Mississippi State's bench celebrates after former Dougherty star Brian Bryant scored the game-winning basket against South Carolina on Wednesday.
COLUMBIA, S.C. — After five straight losses, two of them in overtime and two of them to among the worst teams in the Southeastern Conference, Mississippi State coach Rick Stansbury just wanted a little bit of good luck.
His wishes were answered as former Dougherty star and two-time Albany Herald Willie Boston Player of the Year Brian Bryant took an inbounds pass from Dee Bost and made a lay-up at the buzzer to give the Bulldogs a 69-67 overtime win Wednesday night over South Carolina.
“We needed something good to happen to us. We’ve been in this situation two or three different times in this little losing streak we’ve had. Basketball gods were looking after us late in that game,” Stansbury said.
The winning play didn’t go as planned. With 1.7 seconds left, Bost was supposed to lob the ball to Arnett Moultrie.
“When I set the back screen, both the defenders kind of went with Arnett and I just fell to the ball. I knew we had to get a shot up,” Bryant said.
It fell through as the red lights lit up on the backboard. It was Bryant’s 16th point and Bost’s 11th assist.
The Bulldogs needed this win desperately. They started the month ranked 20th in the country, but five straight losses, including to four-SEC-win Georgia and Auburn, had them on the edge of the NCAA tournament. A loss to the SEC’s worst team likely would demolish any chance of an at-large bid, likely leaving Mississippi State out of the tournament for a fourth straight season.
And the team appeared to be sniping at each other. Moultrie, Mississippi State’s leading scorer and rebounder, suggested the team was full of selfish players. When asked if they could bounce back from the losing streak, he said they probably couldn’t.
After the game, Stansbury didn’t let his players answer a question about if Wednesday’s victory could bring the team back together.
“There never was no separation in the locker room. If someone says everybody’s not working as hard as they should, that’s not separation. I think that was positive,” Stansbury said.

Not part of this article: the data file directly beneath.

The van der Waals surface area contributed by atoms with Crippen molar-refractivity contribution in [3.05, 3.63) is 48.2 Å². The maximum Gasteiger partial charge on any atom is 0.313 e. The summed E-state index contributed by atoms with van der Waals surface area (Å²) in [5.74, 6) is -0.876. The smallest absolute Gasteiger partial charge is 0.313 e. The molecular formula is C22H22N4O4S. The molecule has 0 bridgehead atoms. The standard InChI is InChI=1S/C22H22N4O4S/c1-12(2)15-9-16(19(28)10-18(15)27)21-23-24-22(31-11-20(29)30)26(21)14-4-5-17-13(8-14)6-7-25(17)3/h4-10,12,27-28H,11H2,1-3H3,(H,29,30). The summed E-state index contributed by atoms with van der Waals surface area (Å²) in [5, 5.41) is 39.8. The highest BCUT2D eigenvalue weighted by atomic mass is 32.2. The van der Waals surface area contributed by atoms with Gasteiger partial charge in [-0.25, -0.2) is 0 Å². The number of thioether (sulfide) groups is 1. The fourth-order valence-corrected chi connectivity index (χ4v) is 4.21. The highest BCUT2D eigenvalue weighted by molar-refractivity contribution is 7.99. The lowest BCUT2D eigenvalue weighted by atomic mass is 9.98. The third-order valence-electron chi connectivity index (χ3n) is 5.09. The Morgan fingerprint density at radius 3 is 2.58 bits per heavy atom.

With the loss, South Carolina (10-19, 2-13) is guaranteed to finish last in the SEC for the second time in six seasons. The Gamecocks have lost 24 of their last 28 league games.
“Obviously I don’t have a word to articulate how that one makes you feel,” said coach Darrin Horn, who is now 60-61 in four seasons with South Carolina, with his teams winning fewer SEC games in each year.
Bruce Ellington led the Gamecocks with 17 points, but his high-arching short jumper to win the game at the end of regulation was just short. Damontre Harris added 14 points and had 11 rebounds, while senior Malik Cooke added 11 points in his final home game.
Bost added 13 points and Moultrie had 12 rebounds, while Renaldo Sidney added 12 points and 14 rebounds for Mississippi State.
Bost had a key 3-pointer in overtime after Ellington buried a 3 of his own to give the Gamecocks the only lead they would have in the extra period. Mississippi State twice took the lead, but South Carolina answered. Anthony Gill’s putback with 13 seconds to go tied it at 67 in overtime.
As the clock wound down in overtime, Ellington stripped Bost, but his foot was out of bounds, setting up Bryant’s winning shot with 1.7 seconds to go.
“We were supposed to switch everything and make it tough for him. But I guess he got freed up, kind of — miscommunication or something — and he made a good play,” Cooke said.
It’s been a frustrating season for South Carolina. Average paid attendance is down about 1,500 fans with most games seeing less than half of the announced number of fans. Athletic director Eric Hyman has expressed support for Horn, who has a buyout of over $2 million, during the season, but also said he will evaluate the coach as he always does after the season is over.
If South Carolina loses to Georgia on Saturday, it will end the season with the fewest SEC wins since joining the league 20 years ago. The next loss will also give the Gamecocks only their four 20-loss season in 104 years of basketball.
On the other sideline, there was relief. The Bulldogs massed in a group hug after Bryant’s shot went in. Stansbury smiled in relief, walked over to the TV crew announcing the game and told them nothing seems to come easy for his team.
“We had to find a way tonight just to get a win, get back on the winning side of the column,” Stansbury said. “Our guys have been fighting. We’ve had some misfortunes in a couple of games.”